Threatening App Store seller behaviour - credible?
June 4, 2013 11:25 AM   Subscribe

I wrote a polite email to an App seller advising him I would be posting a 1-star review of his app on Apple's App Store. He replied, "Electronic postings of defamation, libel and slander are now well covered under English and European law. My litigation solicitors are [redacted] of London, who have looked after my interests for over twenty years now, nor have ever lost me a case, from individuals to a nation-state. Put up any post and it'll cost you several thousand pounds for each day it stays up; I do hope I make clear..." Can he do this, can I reliably protect myself, and has he violated any Terms and Conditions as a seller on the App Store? Specific reference to English and European Law and Apple App Store Terms and Conditions would be very helpful. Thank you.
posted by falcon to Law & Government (22 answers total) 20 users marked this as a favorite
 
To the best of my knowledge, defamation, libel and slander are specifically about telling untruths. Were/are you planning to say something untrue about him or his app?
posted by needs more cowbell at 11:32 AM on June 4, 2013 [4 favorites]


I'm an iOS developer.

You should forward this message to devprograms@apple.com. Whether he can legally do it is beside the point. He shouldn't be doing it, and Apple won't want him doing it.

That e-mail address should work. I used it recently to report someone who solicited my company offering to provide us with hundred of positive reviews for a few hundred dollars. The response I got made it clear that the e-mail address is read carefully, and e-mails are forwarded to the appropriate people within Apple to be handled.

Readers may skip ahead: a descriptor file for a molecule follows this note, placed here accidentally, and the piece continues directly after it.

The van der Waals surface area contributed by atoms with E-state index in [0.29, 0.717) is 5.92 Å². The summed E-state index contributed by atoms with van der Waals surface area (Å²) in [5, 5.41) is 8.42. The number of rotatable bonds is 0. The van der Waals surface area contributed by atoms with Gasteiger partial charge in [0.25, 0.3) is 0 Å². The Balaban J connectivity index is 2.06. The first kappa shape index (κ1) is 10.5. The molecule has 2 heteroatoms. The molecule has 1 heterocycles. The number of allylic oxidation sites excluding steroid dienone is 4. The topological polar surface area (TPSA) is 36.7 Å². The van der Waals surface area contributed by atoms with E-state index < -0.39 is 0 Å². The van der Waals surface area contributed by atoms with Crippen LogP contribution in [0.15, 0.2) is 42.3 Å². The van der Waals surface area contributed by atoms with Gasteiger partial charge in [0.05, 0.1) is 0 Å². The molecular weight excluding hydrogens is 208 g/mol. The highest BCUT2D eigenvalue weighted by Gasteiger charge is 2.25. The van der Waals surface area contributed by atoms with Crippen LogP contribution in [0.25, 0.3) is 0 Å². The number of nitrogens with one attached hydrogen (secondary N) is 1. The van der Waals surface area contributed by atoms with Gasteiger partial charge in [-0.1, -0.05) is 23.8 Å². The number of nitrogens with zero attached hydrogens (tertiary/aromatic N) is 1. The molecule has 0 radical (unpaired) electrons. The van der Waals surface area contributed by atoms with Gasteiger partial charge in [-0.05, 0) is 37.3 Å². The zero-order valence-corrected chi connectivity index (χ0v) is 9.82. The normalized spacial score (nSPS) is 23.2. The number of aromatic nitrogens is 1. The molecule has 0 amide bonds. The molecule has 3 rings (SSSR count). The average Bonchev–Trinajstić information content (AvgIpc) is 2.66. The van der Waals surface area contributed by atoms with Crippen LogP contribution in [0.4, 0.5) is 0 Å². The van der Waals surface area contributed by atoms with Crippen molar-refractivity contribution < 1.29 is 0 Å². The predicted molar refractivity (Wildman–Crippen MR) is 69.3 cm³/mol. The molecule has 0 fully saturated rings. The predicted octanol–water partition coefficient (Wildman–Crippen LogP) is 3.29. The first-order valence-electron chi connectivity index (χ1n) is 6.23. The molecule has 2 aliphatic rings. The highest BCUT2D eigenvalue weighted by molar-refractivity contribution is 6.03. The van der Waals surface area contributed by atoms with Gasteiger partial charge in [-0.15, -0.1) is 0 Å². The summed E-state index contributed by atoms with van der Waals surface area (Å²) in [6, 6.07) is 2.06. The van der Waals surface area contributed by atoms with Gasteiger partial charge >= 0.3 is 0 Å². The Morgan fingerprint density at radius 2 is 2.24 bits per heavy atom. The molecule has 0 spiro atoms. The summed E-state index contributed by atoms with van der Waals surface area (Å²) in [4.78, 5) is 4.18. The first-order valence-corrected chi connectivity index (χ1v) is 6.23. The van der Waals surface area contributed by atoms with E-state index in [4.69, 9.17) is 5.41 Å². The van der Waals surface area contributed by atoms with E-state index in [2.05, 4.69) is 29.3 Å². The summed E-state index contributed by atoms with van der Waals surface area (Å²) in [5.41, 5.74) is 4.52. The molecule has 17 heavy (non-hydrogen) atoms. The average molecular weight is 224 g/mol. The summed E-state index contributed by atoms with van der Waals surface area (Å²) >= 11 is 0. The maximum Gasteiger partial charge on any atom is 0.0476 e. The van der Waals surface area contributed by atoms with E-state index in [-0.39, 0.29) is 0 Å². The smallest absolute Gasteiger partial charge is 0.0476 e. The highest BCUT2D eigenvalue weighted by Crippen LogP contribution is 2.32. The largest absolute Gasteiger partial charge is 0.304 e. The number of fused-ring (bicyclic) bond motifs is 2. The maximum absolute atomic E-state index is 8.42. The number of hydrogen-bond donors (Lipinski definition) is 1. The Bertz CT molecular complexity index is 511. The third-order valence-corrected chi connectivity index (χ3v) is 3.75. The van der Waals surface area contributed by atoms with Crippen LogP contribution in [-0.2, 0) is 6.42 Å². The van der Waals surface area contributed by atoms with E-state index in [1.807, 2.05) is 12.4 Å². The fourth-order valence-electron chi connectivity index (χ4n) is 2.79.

posted by alms at 11:34 AM on June 4, 2013 [46 favorites]


needs more cowbell: libel and slander laws are weird and scary and dumb and unfair in the UK, so I understand the OP's caution.

However, if you'd like to privately memail me the name of the app, I'd be happy to give it a 1 star review from my place of relative safety (US) just to see what happens. Dude sounds like a jackass.
posted by phunniemee at 11:35 AM on June 4, 2013 [16 favorites]


A few more points:

has he violated any Terms and Conditions as a seller on the App Store?

Probably. Those terms are confidential, though, so I'm not going to look up chapter and verse to quote for you.

I'd expect his app to get pulled from the App Store for this behavior. At least I hope it would.

Put up any post and it'll cost you

The reviews that go up in the App Store are shown with screen names, not real names. At least that's true everywhere I've seen. How will he know that the review was from you?

Lastly, I hope you've requested a refund from the App Store. Just go into your account in iTunes, look at your purchase history, and report a problem with this app. Apple doesn't advertise a money-back guarantee, but in my experience they do refund money for apps on request.
posted by alms at 11:41 AM on June 4, 2013 [5 favorites]


Why did you write the developer at all? Were you hoping for some kind of bug fix or remedy out of the normal channels if you contacted them?
posted by JoeZydeco at 11:42 AM on June 4, 2013 [2 favorites]


I came here to point out what phunniemee did: slander / libel in the UK is no joke. Er, it is a joke, but in the really bad, "Wait, that's real?" style of jokes. Search on Simon Singh. Search on uk libel law. Laugh a sad panda laugh.

It could just be bluffing, but living in Scotland, unless you had a few thousand dollars to burn, I'd be wary.
posted by nobeagle at 11:46 AM on June 4, 2013 [1 favorite]


While IANAL, Something can only be labeled as libel if it's false/inaccurate: "A published false statement that is damaging to a person's reputation; a written defamation."

Reviews are based on someone's experience of something. (Just because critic X says Movie Y sucks, does not make it libel. That's his experience of it.) While I'm in the US, it's a review, not a published article written by an expert or a basis of an organized protest/boycott.